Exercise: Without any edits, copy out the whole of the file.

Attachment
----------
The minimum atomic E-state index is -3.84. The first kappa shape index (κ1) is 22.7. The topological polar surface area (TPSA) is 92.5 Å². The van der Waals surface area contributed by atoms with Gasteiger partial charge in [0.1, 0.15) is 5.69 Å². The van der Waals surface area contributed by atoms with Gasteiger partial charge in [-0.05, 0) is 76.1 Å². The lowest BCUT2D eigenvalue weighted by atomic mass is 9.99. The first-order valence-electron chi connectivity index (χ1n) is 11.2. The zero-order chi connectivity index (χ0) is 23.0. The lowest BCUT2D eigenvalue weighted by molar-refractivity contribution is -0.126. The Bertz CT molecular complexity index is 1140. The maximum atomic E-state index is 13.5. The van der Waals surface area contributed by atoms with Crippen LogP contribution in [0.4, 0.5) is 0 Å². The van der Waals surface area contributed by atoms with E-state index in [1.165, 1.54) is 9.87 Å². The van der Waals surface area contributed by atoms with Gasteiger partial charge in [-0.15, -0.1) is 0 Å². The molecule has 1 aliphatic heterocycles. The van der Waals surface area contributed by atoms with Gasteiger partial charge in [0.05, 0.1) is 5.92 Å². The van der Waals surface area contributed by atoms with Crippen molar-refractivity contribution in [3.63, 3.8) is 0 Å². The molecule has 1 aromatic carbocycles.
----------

The minimum atomic E-state index is -3.84. The first kappa shape index (κ1) is 22.7. The topological polar surface area (TPSA) is 92.5 Å². The van der Waals surface area contributed by atoms with Gasteiger partial charge in [0.1, 0.15) is 5.69 Å². The van der Waals surface area contributed by atoms with Gasteiger partial charge in [-0.05, 0) is 76.1 Å². The lowest BCUT2D eigenvalue weighted by atomic mass is 9.99. The first-order valence-electron chi connectivity index (χ1n) is 11.2. The zero-order chi connectivity index (χ0) is 23.0. The lowest BCUT2D eigenvalue weighted by molar-refractivity contribution is -0.126. The Bertz CT molecular complexity index is 1140. The maximum atomic E-state index is 13.5. The van der Waals surface area contributed by atoms with Crippen LogP contribution in [0.4, 0.5) is 0 Å². The van der Waals surface area contributed by atoms with E-state index in [1.165, 1.54) is 9.87 Å². The van der Waals surface area contributed by atoms with Gasteiger partial charge in [-0.15, -0.1) is 0 Å². The molecule has 1 aliphatic heterocycles. The van der Waals surface area contributed by atoms with Gasteiger partial charge in [0.05, 0.1) is 5.92 Å². The van der Waals surface area contributed by atoms with Crippen molar-refractivity contribution in [3.63, 3.8) is 0 Å². The molecule has 1 aromatic carbocycles.